EU risks creating ‘false expectations’ with Ukraine’s EU candidacy, Portugal PM says

The EU should focus on providing immediate help to Ukraine rather than engaging in “legal debates” about whether to designate the country as a candidate for membership, according to Portugal’s prime minister.

António Costa said in an interview that candidate status — the beginning of an accession process that would take many years — would not solve Ukraine’s urgent problems and risked creating “false expectations”. He feared the EU would only display its divisions over the issue, handing a gift to Russian president Vladimir Putin.

His comments underlined the disquiet in some EU capitals about granting candidate status to Kyiv despite the pleas of President Volodymyr Zelenskyy, who regards a membership path as a guarantee of Ukraine’s sovereignty and an anchor for its recovery. EU leaders are due to decide on the matter at a summit in Brussels on June 23-24.

Costa supported a “European perspective” for Ukraine and he did not explicitly oppose candidate status, saying he was waiting for a European Commission assessment this week. But he said it was “essential to answer the emergency Ukraine and the Ukrainian people are living now”. Even if Ukraine was granted candidate status, “the real problems remain to be solved”, he said.

“My focus is to obtain in the next European Council a clear commitment on the urgent support and to build a long-term platform to support the recovery of Ukraine,” he told the Financial Times in London. “This is my main priority. The most important are not legal debates about Ukraine but practical deliveries.”

“For this clear and immediate support, we don’t need to open at this moment a negotiation or procedure that will take a lot of years — [French president Emmanuel] Macron says decades, I don’t say decades — but certainly a long long time. The great risk is to create false expectations that become bitter disappointment. Less legal debates, more practical solutions.”

Costa, a socialist, has been Portugal’s prime minister since November 2015, making him the longest-serving centre-left government leader in Europe. In elections in January, his party obtained an absolute majority and no longer requires the support of two smaller far-left parties to govern. He is touted as a potential future candidate for one of the EU’s top jobs.

Costa said the unity the EU had demonstrated since Putin launched his full-scale invasion on February 24 had been a “defeat” for Moscow and it was essential to maintain it.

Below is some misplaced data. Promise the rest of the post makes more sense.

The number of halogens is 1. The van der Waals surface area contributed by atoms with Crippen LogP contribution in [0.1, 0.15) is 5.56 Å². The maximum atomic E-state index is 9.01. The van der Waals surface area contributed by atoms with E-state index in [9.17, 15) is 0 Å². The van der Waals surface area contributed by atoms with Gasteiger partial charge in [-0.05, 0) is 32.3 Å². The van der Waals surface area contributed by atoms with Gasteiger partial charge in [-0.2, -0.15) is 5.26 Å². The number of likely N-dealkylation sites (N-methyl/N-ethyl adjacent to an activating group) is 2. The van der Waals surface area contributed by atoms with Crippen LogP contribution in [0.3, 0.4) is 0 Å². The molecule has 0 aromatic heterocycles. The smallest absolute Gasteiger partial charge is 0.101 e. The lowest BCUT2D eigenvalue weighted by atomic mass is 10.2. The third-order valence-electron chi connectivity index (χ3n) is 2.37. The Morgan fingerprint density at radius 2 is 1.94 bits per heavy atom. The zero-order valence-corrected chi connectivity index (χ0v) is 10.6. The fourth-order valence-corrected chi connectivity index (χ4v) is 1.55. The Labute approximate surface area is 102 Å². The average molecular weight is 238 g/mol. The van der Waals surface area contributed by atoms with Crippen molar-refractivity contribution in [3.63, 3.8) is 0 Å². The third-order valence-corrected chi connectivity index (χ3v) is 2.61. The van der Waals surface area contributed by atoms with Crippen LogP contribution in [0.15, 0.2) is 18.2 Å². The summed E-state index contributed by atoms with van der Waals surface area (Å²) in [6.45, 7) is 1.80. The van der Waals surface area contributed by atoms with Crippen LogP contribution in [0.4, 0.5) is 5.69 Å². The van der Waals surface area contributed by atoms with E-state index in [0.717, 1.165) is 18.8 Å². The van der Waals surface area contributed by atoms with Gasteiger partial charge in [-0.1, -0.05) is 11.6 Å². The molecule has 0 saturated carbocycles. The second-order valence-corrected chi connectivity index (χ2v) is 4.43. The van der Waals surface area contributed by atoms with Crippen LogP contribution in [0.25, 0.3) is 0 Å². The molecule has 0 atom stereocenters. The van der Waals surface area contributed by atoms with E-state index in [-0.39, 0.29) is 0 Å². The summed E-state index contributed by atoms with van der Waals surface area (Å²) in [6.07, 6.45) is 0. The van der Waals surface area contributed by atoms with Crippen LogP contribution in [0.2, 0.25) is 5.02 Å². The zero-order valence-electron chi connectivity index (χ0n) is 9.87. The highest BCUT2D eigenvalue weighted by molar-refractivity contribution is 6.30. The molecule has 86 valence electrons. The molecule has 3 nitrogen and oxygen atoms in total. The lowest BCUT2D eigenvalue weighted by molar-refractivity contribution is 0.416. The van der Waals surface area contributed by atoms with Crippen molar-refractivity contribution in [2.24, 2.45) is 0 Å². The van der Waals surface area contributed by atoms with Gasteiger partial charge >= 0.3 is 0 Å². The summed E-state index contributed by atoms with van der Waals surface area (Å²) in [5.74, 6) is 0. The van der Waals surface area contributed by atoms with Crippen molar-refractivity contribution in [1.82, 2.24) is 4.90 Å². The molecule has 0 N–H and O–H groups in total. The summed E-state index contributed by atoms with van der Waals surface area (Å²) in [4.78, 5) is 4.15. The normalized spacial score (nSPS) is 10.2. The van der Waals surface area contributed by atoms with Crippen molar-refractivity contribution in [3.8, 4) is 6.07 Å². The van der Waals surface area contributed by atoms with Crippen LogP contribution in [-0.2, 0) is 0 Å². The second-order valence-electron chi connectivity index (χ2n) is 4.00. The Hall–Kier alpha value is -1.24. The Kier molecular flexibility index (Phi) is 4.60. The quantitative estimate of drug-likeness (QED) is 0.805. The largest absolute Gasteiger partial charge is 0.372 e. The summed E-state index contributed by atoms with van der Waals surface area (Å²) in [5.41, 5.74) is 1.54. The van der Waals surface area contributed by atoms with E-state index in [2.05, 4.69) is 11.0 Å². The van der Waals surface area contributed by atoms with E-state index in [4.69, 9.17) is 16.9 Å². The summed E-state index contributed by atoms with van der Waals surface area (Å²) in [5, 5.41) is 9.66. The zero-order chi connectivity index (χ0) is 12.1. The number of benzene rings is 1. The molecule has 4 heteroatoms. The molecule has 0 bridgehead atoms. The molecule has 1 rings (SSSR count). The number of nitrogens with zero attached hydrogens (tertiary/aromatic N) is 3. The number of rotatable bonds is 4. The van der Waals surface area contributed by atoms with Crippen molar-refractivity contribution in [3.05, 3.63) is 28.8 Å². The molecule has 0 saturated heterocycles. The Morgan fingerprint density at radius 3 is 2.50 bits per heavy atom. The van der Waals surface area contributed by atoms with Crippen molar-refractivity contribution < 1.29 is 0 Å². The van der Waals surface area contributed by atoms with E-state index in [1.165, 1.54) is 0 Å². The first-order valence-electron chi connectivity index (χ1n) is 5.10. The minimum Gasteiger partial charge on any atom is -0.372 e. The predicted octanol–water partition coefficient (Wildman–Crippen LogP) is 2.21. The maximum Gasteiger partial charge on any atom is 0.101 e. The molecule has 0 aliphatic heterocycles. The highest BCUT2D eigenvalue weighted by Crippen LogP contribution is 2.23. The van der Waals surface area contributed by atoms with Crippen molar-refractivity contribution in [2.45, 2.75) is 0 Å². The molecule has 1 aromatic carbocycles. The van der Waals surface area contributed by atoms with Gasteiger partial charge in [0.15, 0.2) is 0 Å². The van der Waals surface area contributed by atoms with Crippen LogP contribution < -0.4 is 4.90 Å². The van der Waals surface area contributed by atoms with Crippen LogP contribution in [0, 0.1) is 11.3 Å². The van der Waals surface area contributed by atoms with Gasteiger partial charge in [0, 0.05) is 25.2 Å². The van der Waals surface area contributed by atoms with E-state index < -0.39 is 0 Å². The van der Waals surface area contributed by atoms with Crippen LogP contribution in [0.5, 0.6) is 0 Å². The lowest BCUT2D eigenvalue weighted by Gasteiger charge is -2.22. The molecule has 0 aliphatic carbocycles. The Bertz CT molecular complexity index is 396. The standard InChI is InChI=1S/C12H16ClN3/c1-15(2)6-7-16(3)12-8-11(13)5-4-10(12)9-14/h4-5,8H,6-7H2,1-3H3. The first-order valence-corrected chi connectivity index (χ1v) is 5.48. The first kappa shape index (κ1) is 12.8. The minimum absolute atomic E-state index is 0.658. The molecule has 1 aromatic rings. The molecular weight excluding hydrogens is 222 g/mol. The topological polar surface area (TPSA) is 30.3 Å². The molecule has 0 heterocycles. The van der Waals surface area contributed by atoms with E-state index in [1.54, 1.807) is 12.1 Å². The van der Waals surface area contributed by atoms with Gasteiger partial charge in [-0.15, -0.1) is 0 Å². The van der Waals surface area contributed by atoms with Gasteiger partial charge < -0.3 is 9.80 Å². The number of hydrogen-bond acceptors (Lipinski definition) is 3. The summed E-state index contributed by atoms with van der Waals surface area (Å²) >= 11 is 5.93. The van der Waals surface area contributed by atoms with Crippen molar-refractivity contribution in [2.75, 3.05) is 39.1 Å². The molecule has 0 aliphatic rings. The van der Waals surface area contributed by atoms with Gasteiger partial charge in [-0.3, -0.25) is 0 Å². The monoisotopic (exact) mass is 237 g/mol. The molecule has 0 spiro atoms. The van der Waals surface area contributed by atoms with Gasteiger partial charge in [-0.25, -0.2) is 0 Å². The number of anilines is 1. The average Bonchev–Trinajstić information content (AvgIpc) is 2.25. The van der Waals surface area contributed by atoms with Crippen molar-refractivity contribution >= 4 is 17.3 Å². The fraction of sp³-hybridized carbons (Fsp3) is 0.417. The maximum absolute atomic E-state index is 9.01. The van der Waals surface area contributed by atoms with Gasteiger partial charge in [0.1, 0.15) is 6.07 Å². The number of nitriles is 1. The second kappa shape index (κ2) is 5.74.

“The best support that the European Union can give to Ukraine is to keep its unity. The best we can offer is European unity.”

Ursula von der Leyen, the commission president, has strongly advocated putting Ukraine on the first step towards membership, which the commission is expected to formally recommend on Friday. But EU capitals are divided. Dutch premier Mark Rutte told the Netherlands’ parliament last month that many EU members were opposed. Poland, the Baltic states and Italy are in favour.

Sceptics said it would be unfair to give precedence to Ukraine over Georgia and Moldova. It would also raise questions over the status of Serbia, Montenegro and Turkey, whose candidacies have been stuck for many years, or Albania and North Macedonia, with whom negotiations have not started.

Costa said an idea floated by Macron last month for a European Political Community, a looser form of association for countries that do not want membership or which do not meet the full entry criteria, “could be a good idea to solve a lot of problems”.

“We need to find different ways to be partners, allies and friends on the same continent,” he said.

Costa was in London to sign a bilateral agreement with the UK intended to boost trade, investment and research co-operation. After Brexit and the coronavirus pandemic, it was “time to relaunch” a relationship between two countries, which first signed a friendship treaty in 1372.

He repeatedly declined to comment about the UK government’s threat to override the protocol governing trade with Northern Ireland, a crucial part of Britain’s Brexit deal with the EU, saying it was the commission’s role to “negotiate” EU matters with London.

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